"There was a certain man in Caesarea called Cornelius, a centurion of what was called the Italian Regiment, a devout man and one who feared God with all his household, who gave alms generously to people, and prayed to God always. About the ninth hour of the day he saw clearly in a vision an angel of God coming in and saying to him, 'Cornelius.' And when he observed him, he was afraid, and said, 'What is it, lord?' So he said to him, 'Your prayers and your alms have come up for a memorial before God. Now send men to Joppa, and send for Simon whose surname is Peter. He is lodging with Simon, a tanner, whose house is by the sea. He will tell you what you must do.' And when the angel who spoke to him had departed, Cornelius called two of his household servants and a devout soldier from among those who waited on him continually. So when he had explained all these things to them, he sent them to Joppa" (Acts 10:1-8)
Here Luke introduces us to Cornelius, a Roman soldier living in Caesarea (approximately 30 miles away from Joppa). Specifically, he was a centurion (i.e., a commander responsible for 100 soldiers). As the narrative unfolds, it becomes clear that Cornelius was a Gentile, not a Jew. Clearly, Cornelius was a very religious-minded person. He was not committed to an idol but to the one, true God, having a healthy fear and respect for Him. He gave generously to the needy and prayed to God daily. His entire household (which would include his family as well as his servants) had a similar mindset toward God. Cornelius had a strong influence for much good and had a very positive reputation. This inspired description of Cornelius shows him to be a "good moral person." But, more significantly, it shows him to be a seeker (cf. Matt. 7:7,8). Cornelius is a remarkable man! Interestingly, the amount of space Luke uses to tell us of Cornelius' conversion (the first Gentile convert) tells us how important it is to God.
Cornelius had a vision one afternoon where an angel of God spoke to him. Cornelius was informed that his prayers and benevolence had caught God's attention, so to speak. Literally, they had come up before God as a "memorial" or as a remembrance. It was time for the Gentiles to be offered the gospel; God had heard his prayers and would answer them now. Cornelius was instructed to send for Peter who would come and tell him what he "must do." At the completion of the vision, Cornelius obeyed immediately, sending three men to Joppa to go invite Peter to come to his home and teach him.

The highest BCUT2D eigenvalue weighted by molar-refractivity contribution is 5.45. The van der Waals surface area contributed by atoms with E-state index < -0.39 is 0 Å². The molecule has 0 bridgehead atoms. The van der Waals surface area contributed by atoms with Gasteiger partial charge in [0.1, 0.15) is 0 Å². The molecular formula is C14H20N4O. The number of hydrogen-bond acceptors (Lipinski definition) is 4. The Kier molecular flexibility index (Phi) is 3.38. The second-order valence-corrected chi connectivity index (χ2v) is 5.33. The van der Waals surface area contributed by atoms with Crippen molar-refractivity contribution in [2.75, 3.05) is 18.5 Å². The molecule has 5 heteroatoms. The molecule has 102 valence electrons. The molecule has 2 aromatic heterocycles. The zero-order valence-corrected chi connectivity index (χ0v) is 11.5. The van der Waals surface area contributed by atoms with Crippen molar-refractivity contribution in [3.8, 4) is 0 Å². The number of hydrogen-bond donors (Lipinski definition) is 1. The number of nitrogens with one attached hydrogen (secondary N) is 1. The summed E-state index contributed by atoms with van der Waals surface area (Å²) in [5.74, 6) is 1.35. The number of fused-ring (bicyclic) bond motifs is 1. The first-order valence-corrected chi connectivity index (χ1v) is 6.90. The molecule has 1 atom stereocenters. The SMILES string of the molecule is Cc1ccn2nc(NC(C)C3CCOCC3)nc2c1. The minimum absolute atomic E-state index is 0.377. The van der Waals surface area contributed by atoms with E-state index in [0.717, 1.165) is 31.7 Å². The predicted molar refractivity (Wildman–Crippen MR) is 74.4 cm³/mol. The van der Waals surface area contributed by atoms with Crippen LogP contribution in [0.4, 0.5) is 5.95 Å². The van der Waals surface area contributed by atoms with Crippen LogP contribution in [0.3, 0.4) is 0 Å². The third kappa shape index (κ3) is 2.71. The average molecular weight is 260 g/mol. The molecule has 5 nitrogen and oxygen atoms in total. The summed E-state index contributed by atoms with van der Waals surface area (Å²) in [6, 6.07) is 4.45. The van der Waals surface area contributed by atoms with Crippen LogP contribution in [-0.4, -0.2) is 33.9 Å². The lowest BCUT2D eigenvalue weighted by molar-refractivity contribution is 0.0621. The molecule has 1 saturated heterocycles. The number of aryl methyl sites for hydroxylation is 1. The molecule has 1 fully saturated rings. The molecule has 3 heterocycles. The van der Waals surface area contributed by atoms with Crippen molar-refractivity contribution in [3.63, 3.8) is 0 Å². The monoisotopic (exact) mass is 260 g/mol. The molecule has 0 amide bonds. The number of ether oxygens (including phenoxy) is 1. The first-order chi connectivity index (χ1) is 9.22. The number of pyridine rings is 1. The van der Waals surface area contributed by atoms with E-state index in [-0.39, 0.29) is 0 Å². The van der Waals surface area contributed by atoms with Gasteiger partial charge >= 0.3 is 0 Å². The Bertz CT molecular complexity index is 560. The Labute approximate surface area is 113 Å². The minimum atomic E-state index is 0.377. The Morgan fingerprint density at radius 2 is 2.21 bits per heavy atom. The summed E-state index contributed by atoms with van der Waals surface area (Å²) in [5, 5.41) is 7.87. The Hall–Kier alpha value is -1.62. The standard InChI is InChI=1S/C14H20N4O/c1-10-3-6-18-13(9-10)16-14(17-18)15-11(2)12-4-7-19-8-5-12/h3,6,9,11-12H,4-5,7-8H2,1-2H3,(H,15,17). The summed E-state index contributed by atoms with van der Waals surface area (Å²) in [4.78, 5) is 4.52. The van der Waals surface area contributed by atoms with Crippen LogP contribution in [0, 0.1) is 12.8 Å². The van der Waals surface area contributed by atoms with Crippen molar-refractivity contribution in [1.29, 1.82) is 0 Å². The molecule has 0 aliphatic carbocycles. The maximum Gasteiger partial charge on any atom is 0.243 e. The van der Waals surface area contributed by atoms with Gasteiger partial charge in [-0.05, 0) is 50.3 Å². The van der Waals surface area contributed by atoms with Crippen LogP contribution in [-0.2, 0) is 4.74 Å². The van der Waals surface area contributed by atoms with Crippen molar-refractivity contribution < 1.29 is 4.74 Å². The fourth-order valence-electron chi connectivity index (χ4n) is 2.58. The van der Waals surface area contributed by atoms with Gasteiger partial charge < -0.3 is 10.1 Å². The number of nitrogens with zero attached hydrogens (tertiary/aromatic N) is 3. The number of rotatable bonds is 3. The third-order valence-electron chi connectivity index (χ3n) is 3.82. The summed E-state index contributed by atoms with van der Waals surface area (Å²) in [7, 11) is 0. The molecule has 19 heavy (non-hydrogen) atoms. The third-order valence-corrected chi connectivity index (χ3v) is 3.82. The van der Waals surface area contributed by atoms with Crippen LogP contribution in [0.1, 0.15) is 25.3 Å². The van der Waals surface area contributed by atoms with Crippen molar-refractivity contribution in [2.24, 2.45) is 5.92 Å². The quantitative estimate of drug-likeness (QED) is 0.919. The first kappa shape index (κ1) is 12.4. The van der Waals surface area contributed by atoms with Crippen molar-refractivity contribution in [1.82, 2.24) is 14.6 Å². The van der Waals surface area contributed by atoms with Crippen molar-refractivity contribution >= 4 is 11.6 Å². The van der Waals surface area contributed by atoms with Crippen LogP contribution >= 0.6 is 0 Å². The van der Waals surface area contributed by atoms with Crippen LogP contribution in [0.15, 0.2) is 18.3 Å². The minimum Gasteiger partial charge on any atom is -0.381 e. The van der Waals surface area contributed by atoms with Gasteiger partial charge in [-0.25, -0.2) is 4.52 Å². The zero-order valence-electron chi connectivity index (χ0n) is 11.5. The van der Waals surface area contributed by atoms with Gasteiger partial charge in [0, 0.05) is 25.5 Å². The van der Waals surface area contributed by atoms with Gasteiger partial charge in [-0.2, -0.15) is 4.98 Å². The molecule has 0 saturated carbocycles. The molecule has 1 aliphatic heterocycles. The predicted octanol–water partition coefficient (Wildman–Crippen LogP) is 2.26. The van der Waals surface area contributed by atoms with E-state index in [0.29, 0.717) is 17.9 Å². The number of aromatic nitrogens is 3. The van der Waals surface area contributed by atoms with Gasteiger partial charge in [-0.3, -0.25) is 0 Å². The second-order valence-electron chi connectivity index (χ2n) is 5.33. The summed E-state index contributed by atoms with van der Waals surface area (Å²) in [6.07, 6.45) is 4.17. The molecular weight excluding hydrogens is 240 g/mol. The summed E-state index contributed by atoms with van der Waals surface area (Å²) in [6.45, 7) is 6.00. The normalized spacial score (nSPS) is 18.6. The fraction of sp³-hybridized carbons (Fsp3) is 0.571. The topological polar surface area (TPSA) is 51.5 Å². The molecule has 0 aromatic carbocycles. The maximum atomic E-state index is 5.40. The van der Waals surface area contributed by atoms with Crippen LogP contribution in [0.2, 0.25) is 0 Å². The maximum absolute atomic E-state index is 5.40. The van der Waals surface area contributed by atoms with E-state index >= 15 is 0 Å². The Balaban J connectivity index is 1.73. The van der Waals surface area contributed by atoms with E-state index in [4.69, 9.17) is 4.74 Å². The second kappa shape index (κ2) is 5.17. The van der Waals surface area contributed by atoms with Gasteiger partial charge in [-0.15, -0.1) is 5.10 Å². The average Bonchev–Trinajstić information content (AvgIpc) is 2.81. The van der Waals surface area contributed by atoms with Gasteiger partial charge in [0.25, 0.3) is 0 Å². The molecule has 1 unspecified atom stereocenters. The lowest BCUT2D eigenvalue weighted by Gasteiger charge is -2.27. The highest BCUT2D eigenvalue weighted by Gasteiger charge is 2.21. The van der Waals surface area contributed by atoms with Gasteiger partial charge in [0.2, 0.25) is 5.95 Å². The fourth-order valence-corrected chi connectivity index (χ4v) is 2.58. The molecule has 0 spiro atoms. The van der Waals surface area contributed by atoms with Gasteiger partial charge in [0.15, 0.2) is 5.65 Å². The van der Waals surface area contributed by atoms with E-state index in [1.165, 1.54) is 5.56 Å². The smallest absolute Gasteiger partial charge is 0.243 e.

It should be observed that at this point in the narrative, despite Cornelius' "moral goodness," he is not in the position he needs to be in spiritually! He needs to be converted to Christ! Being devout, respectful to God, generous, and prayerful are necessary but not sufficient for salvation! In the Christian dispensation, good, sincere, people are still lost without Christ. The angel informed him that there were some things that he "must do" (10:6). Peter would instruct Cornelius of these matters during their dialogue and issue an important command (cf. 10:47,48). Just like Saul of Tarsus, Cornelius needed someone to come and speak to him the words by which he and his household would be saved (cf. 11:14). Even though Saul spoke with the Lord on the road to Damascus and Cornelius spoke with an angel, both men were dependent upon mortals to tell them what they needed to do to be saved! God made it possible for the seeker and teacher to get together (and He still does), but God has given His followers the responsibility to teach others His word! Supernatural interventions never supersede the indispensable work of the human agent. Just like the Ethiopian eunuch, Cornelius was a God-fearing man who was searching for the Lord's will. Both men would be saved when they learned the truth, believed it, and obeyed it. Such is still true today.